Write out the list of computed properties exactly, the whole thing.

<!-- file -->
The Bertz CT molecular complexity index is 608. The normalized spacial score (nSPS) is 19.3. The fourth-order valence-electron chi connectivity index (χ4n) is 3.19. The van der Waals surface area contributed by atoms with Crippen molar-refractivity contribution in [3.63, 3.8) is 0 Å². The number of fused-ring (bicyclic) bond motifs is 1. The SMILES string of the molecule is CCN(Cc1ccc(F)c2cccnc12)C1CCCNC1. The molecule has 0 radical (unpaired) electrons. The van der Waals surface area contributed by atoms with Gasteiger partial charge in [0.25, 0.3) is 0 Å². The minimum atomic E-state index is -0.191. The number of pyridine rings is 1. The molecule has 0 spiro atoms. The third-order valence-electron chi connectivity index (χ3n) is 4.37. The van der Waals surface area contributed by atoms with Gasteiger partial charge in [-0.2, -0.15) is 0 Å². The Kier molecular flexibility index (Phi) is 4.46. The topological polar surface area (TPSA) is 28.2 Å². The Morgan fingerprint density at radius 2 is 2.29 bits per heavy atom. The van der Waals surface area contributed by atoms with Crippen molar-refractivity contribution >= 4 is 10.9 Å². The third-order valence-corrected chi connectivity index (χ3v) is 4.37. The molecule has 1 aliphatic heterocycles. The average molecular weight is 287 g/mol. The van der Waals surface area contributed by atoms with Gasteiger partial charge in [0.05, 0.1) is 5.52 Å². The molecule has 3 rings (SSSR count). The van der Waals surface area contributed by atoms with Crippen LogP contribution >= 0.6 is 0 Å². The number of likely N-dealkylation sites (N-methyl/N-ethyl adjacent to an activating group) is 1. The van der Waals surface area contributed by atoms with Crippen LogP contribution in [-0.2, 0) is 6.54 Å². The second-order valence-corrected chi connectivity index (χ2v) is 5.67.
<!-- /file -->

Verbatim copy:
The Bertz CT molecular complexity index is 608. The normalized spacial score (nSPS) is 19.3. The fourth-order valence-electron chi connectivity index (χ4n) is 3.19. The van der Waals surface area contributed by atoms with Crippen molar-refractivity contribution in [3.63, 3.8) is 0 Å². The number of fused-ring (bicyclic) bond motifs is 1. The SMILES string of the molecule is CCN(Cc1ccc(F)c2cccnc12)C1CCCNC1. The molecule has 0 radical (unpaired) electrons. The van der Waals surface area contributed by atoms with Gasteiger partial charge in [0.25, 0.3) is 0 Å². The minimum atomic E-state index is -0.191. The number of pyridine rings is 1. The molecule has 0 spiro atoms. The third-order valence-electron chi connectivity index (χ3n) is 4.37. The van der Waals surface area contributed by atoms with Gasteiger partial charge in [-0.2, -0.15) is 0 Å². The Kier molecular flexibility index (Phi) is 4.46. The topological polar surface area (TPSA) is 28.2 Å². The Morgan fingerprint density at radius 2 is 2.29 bits per heavy atom. The van der Waals surface area contributed by atoms with Crippen molar-refractivity contribution >= 4 is 10.9 Å². The third-order valence-corrected chi connectivity index (χ3v) is 4.37. The molecule has 1 aliphatic heterocycles. The average molecular weight is 287 g/mol. The van der Waals surface area contributed by atoms with Gasteiger partial charge in [0.05, 0.1) is 5.52 Å². The molecule has 3 rings (SSSR count). The van der Waals surface area contributed by atoms with Crippen LogP contribution >= 0.6 is 0 Å². The number of likely N-dealkylation sites (N-methyl/N-ethyl adjacent to an activating group) is 1. The van der Waals surface area contributed by atoms with Crippen LogP contribution in [-0.2, 0) is 6.54 Å². The second-order valence-corrected chi connectivity index (χ2v) is 5.67.